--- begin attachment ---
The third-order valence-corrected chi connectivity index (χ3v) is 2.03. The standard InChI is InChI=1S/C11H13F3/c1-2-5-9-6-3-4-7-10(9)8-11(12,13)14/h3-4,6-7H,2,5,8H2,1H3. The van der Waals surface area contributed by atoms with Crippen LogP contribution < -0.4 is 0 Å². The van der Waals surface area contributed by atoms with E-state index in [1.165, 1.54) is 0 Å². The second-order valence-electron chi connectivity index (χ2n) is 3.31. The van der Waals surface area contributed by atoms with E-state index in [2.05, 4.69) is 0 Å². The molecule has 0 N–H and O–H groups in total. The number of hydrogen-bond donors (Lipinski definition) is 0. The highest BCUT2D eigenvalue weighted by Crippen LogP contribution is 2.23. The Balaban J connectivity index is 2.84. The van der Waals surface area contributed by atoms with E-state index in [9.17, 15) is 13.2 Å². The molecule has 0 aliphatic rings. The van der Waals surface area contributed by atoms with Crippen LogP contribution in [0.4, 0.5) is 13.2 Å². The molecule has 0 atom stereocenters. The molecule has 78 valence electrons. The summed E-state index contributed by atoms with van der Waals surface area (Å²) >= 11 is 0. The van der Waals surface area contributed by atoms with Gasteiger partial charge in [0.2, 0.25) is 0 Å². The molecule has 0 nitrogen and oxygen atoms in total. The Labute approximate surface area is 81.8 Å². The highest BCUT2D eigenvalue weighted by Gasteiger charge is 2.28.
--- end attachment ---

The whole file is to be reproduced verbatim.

The third-order valence-corrected chi connectivity index (χ3v) is 2.03. The standard InChI is InChI=1S/C11H13F3/c1-2-5-9-6-3-4-7-10(9)8-11(12,13)14/h3-4,6-7H,2,5,8H2,1H3. The van der Waals surface area contributed by atoms with Crippen LogP contribution < -0.4 is 0 Å². The van der Waals surface area contributed by atoms with E-state index in [1.165, 1.54) is 0 Å². The second-order valence-electron chi connectivity index (χ2n) is 3.31. The van der Waals surface area contributed by atoms with E-state index in [2.05, 4.69) is 0 Å². The molecule has 0 N–H and O–H groups in total. The number of hydrogen-bond donors (Lipinski definition) is 0. The highest BCUT2D eigenvalue weighted by Crippen LogP contribution is 2.23. The Balaban J connectivity index is 2.84. The van der Waals surface area contributed by atoms with E-state index in [9.17, 15) is 13.2 Å². The molecule has 0 aliphatic rings. The van der Waals surface area contributed by atoms with Crippen LogP contribution in [0.4, 0.5) is 13.2 Å². The molecule has 0 atom stereocenters. The molecule has 78 valence electrons. The summed E-state index contributed by atoms with van der Waals surface area (Å²) >= 11 is 0. The van der Waals surface area contributed by atoms with Gasteiger partial charge in [0.2, 0.25) is 0 Å². The molecule has 0 nitrogen and oxygen atoms in total. The Labute approximate surface area is 81.8 Å². The highest BCUT2D eigenvalue weighted by Gasteiger charge is 2.28.